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Iron ore miner, Fortescue scraps $2.5 billion debt deal


ia 1Australia’s Fortescue Metals Group Ltd, the world’s fourth-largest iron ore miner, pulled a $2.5 billion high-yield bond issue after investors rattled by tumbling ore prices balked at the offer, sending its shares to six-year lows.

The scrapped refinancing deal is the latest sign of anxiety about massive oversupply in the iron ore market and weak demand growth in China, which has left many smaller miners operating at a loss.

Built from scratch over the past decade, Fortescue’s $11 billion mine won the support of Chinese steelmakers who were eager for a new supplier to compete with the likes of giants Rio Tinto and BHP Billiton.

Still saddled with some $7.5 billion of net debt, Fortescue had been looking to push out its debt repayments by up to four years to 2021 and cut its interest costs as slumping iron ore prices squeeze its profits.

“It’s disappointing, because if they were successful, it would have meant there was basically no debt due this decade,” said Macquarie analyst Hayden Bairstow. “Their ability to weather any volatility in the iron ore price would have been much better.”

Macquarie expects iron prices to take another leg down to $48 at ton in the September quarter from $57.60 at present, the lowest since index pricing was introduced in 2009.

Big iron ore producers are still ramping up production, while China, the world’s biggest user of the steel-making material, has set its lowest target for economic growth in 15 years.

Fortescue said it canceled its planned $2.5 billion seven-year senior secured bond offering in New York, as it was unwilling to pay a high yield. Market sources told Reuters the miner had been prepared to pay up to 8.5 percent, well above its current average borrowing cost of about 5.3 percent, but Fortescue Chief Financial Officer Stephen Pearce denied it had offered this much.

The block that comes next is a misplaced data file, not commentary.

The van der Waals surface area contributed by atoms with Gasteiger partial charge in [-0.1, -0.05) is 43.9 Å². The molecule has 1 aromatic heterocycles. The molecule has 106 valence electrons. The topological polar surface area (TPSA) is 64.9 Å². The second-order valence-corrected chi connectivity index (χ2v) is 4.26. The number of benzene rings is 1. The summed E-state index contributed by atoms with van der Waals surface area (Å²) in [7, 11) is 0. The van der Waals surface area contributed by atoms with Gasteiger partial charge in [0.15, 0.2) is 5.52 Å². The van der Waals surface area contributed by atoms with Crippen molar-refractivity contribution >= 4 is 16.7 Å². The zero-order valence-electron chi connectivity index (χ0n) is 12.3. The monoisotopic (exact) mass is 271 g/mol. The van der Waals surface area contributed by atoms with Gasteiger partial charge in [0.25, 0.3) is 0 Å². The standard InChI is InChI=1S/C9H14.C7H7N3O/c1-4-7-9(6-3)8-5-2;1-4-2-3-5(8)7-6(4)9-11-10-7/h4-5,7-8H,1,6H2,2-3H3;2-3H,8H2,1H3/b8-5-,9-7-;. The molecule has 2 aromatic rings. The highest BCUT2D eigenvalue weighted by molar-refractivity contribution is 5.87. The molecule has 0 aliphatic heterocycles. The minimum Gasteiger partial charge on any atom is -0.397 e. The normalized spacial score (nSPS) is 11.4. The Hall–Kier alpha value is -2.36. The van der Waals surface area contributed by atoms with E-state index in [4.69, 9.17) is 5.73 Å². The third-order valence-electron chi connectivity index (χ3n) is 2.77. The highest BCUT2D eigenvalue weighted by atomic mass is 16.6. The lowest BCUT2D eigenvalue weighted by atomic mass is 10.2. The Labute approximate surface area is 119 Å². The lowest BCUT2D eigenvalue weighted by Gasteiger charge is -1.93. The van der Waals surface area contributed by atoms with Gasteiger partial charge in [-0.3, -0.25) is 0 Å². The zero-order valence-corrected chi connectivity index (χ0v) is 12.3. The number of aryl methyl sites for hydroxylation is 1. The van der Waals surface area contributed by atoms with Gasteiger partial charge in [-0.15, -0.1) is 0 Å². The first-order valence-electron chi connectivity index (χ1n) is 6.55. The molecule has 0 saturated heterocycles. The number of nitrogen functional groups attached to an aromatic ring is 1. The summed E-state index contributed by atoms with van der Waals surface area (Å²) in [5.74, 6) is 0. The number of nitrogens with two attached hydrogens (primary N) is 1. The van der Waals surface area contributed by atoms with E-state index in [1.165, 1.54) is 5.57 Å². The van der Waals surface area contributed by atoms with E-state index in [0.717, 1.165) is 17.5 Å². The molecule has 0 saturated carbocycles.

“I can assure you we were never offering a yield of that quantity because we are very disciplined about the cost of capital we are prepared to take on,” Pearce told Reuters.

He said the company was not under immediate pressure as it was still making money and had $1.6 billion in cash on hand as of December, so it could continue to pay down debt and refinance closer to 2019, when it is due to repay $4.9 billion.

“I am very, very comfortable … because it is the right thing for the company in the long term,” Pearce said, adding that bond investors had been spooked by the recent sharp fall in oil prices.

Fortescue’s stock fell nearly 9 percent as investors worried it may need to sell new shares to shore up its finances, although analysts pointed to the company’s ongoing support from Chinese steelmakers, who have pre-paid $1.6 billion for iron ore supplies to help shore up the company’s cashflow.

“That support shouldn’t be underestimated,” said Mike Harrowell, a director at broker BBY.

Fortescue’s biggest shareholder behind billionaire founder Andrew “Twiggy” Forest, China’s Hunan Valin Iron and Steel Group, said last week it was “extremely positive” about Fortescue.

“I have confidence in FMG because they already completed their investment before the situation deteriorated so rapidly,” Hunan Valin chairman Cao Huiquan told Reuters.

Credit rating agency Fitch said the scrapped refinancing would not affect its ratings on Fortescue.

“ They’ve got two years to figure what they want to do,” said Fitch analyst Hasira De Silva. Fortescue nearly faced oblivion in 2012 when its debt peaked as it was ramping up output and iron ore prices briefly dipped below $100 a ton, but was rescued in a $4.5 billion debt deal.

It has since tripled its iron ore production, cutting its costs but contributing to a global supply glut.

Investment banks Credit Suisse and JP Morgan, lead managers for the issue, had initially approached the U.S. loan market for the $2.5 billion refinancing, but investors showed little interest despite the miner offering more than 400 basis points over the London interbank offered rate (Libor), market sources said.

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